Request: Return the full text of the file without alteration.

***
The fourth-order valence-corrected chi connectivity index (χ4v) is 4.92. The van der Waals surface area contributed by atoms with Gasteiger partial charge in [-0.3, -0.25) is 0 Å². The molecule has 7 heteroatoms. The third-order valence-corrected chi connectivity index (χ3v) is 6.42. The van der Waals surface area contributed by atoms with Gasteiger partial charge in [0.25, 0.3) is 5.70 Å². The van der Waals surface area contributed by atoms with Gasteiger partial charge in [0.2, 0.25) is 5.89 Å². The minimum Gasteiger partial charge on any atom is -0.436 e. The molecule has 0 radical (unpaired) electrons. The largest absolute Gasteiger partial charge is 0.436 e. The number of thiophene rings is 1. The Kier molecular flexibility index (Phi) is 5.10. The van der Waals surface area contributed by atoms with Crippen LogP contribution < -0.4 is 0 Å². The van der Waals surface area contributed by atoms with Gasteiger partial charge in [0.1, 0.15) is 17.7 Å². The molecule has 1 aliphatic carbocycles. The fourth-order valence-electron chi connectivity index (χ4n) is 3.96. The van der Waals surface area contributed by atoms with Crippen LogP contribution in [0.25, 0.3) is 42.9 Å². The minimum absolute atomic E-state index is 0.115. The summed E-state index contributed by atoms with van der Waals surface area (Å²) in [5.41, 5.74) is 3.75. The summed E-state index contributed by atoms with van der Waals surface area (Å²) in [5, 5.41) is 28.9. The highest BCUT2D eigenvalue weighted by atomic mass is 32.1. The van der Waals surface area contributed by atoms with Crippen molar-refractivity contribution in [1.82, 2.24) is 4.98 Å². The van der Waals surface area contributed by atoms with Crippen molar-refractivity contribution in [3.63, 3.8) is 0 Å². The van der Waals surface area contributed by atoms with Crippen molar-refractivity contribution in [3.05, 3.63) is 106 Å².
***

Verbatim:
The fourth-order valence-corrected chi connectivity index (χ4v) is 4.92. The van der Waals surface area contributed by atoms with Gasteiger partial charge in [-0.3, -0.25) is 0 Å². The molecule has 7 heteroatoms. The third-order valence-corrected chi connectivity index (χ3v) is 6.42. The van der Waals surface area contributed by atoms with Gasteiger partial charge in [0.25, 0.3) is 5.70 Å². The van der Waals surface area contributed by atoms with Gasteiger partial charge in [0.2, 0.25) is 5.89 Å². The minimum Gasteiger partial charge on any atom is -0.436 e. The molecule has 0 radical (unpaired) electrons. The largest absolute Gasteiger partial charge is 0.436 e. The number of thiophene rings is 1. The Kier molecular flexibility index (Phi) is 5.10. The van der Waals surface area contributed by atoms with Crippen LogP contribution < -0.4 is 0 Å². The van der Waals surface area contributed by atoms with Gasteiger partial charge in [0.1, 0.15) is 17.7 Å². The molecule has 1 aliphatic carbocycles. The fourth-order valence-electron chi connectivity index (χ4n) is 3.96. The van der Waals surface area contributed by atoms with Crippen LogP contribution in [0.25, 0.3) is 42.9 Å². The minimum absolute atomic E-state index is 0.115. The summed E-state index contributed by atoms with van der Waals surface area (Å²) in [5.41, 5.74) is 3.75. The summed E-state index contributed by atoms with van der Waals surface area (Å²) in [5, 5.41) is 28.9. The highest BCUT2D eigenvalue weighted by atomic mass is 32.1. The van der Waals surface area contributed by atoms with Crippen molar-refractivity contribution in [1.82, 2.24) is 4.98 Å². The van der Waals surface area contributed by atoms with Crippen molar-refractivity contribution in [3.63, 3.8) is 0 Å². The van der Waals surface area contributed by atoms with Crippen molar-refractivity contribution in [3.05, 3.63) is 106 Å².